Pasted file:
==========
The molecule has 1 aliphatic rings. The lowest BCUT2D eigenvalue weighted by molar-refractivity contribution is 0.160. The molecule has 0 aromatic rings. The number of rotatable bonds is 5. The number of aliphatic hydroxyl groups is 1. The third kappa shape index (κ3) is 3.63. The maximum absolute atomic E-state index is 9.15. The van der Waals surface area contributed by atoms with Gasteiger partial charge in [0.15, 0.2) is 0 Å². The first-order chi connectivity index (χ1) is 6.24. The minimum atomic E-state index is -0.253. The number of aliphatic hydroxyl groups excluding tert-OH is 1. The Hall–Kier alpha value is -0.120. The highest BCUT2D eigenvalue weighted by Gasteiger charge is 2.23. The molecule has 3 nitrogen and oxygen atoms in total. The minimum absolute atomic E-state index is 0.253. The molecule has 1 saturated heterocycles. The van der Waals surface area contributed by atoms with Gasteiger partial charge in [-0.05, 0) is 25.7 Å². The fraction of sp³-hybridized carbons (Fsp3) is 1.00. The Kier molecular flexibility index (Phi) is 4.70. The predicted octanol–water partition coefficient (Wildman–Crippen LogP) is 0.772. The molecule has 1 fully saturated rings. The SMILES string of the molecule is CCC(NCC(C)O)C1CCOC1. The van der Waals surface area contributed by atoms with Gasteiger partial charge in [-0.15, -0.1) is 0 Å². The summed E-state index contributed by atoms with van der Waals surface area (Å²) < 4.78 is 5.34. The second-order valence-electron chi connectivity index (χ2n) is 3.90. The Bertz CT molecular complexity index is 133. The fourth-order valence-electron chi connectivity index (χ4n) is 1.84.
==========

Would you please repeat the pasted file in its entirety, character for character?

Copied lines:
The molecule has 1 aliphatic rings. The lowest BCUT2D eigenvalue weighted by molar-refractivity contribution is 0.160. The molecule has 0 aromatic rings. The number of rotatable bonds is 5. The number of aliphatic hydroxyl groups is 1. The third kappa shape index (κ3) is 3.63. The maximum absolute atomic E-state index is 9.15. The van der Waals surface area contributed by atoms with Gasteiger partial charge in [0.15, 0.2) is 0 Å². The first-order chi connectivity index (χ1) is 6.24. The minimum atomic E-state index is -0.253. The number of aliphatic hydroxyl groups excluding tert-OH is 1. The Hall–Kier alpha value is -0.120. The highest BCUT2D eigenvalue weighted by Gasteiger charge is 2.23. The molecule has 3 nitrogen and oxygen atoms in total. The minimum absolute atomic E-state index is 0.253. The molecule has 1 saturated heterocycles. The van der Waals surface area contributed by atoms with Gasteiger partial charge in [-0.05, 0) is 25.7 Å². The fraction of sp³-hybridized carbons (Fsp3) is 1.00. The Kier molecular flexibility index (Phi) is 4.70. The predicted octanol–water partition coefficient (Wildman–Crippen LogP) is 0.772. The molecule has 1 fully saturated rings. The SMILES string of the molecule is CCC(NCC(C)O)C1CCOC1. The van der Waals surface area contributed by atoms with Gasteiger partial charge in [-0.15, -0.1) is 0 Å². The summed E-state index contributed by atoms with van der Waals surface area (Å²) < 4.78 is 5.34. The second-order valence-electron chi connectivity index (χ2n) is 3.90. The Bertz CT molecular complexity index is 133. The fourth-order valence-electron chi connectivity index (χ4n) is 1.84.